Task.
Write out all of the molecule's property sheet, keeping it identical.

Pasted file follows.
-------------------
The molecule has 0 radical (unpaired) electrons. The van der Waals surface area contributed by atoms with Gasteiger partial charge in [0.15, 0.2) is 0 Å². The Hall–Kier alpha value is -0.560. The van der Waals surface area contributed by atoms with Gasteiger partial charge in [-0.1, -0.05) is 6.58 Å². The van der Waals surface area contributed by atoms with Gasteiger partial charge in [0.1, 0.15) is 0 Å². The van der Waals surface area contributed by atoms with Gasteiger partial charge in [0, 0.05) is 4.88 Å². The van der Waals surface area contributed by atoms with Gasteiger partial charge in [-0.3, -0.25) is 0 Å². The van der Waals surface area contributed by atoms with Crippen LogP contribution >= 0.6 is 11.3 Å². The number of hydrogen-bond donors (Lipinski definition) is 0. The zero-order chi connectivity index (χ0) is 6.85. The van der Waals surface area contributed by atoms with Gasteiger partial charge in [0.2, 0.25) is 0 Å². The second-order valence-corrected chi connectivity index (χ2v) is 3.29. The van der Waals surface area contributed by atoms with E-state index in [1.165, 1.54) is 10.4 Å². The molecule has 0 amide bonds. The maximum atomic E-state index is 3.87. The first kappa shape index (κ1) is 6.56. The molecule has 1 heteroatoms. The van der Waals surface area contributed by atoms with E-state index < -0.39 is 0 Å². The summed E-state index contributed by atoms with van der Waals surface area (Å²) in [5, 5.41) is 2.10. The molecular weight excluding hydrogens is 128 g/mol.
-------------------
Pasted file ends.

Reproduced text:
The molecule has 0 radical (unpaired) electrons. The van der Waals surface area contributed by atoms with Gasteiger partial charge in [0.15, 0.2) is 0 Å². The Hall–Kier alpha value is -0.560. The van der Waals surface area contributed by atoms with Gasteiger partial charge in [-0.1, -0.05) is 6.58 Å². The van der Waals surface area contributed by atoms with Gasteiger partial charge in [0.1, 0.15) is 0 Å². The van der Waals surface area contributed by atoms with Gasteiger partial charge in [0, 0.05) is 4.88 Å². The van der Waals surface area contributed by atoms with Gasteiger partial charge in [-0.3, -0.25) is 0 Å². The van der Waals surface area contributed by atoms with Crippen LogP contribution >= 0.6 is 11.3 Å². The number of hydrogen-bond donors (Lipinski definition) is 0. The zero-order chi connectivity index (χ0) is 6.85. The van der Waals surface area contributed by atoms with Gasteiger partial charge in [0.2, 0.25) is 0 Å². The second-order valence-corrected chi connectivity index (χ2v) is 3.29. The van der Waals surface area contributed by atoms with E-state index in [1.165, 1.54) is 10.4 Å². The molecule has 0 amide bonds. The maximum atomic E-state index is 3.87. The first kappa shape index (κ1) is 6.56. The molecule has 1 heteroatoms. The van der Waals surface area contributed by atoms with E-state index < -0.39 is 0 Å². The summed E-state index contributed by atoms with van der Waals surface area (Å²) in [5, 5.41) is 2.10. The molecular weight excluding hydrogens is 128 g/mol.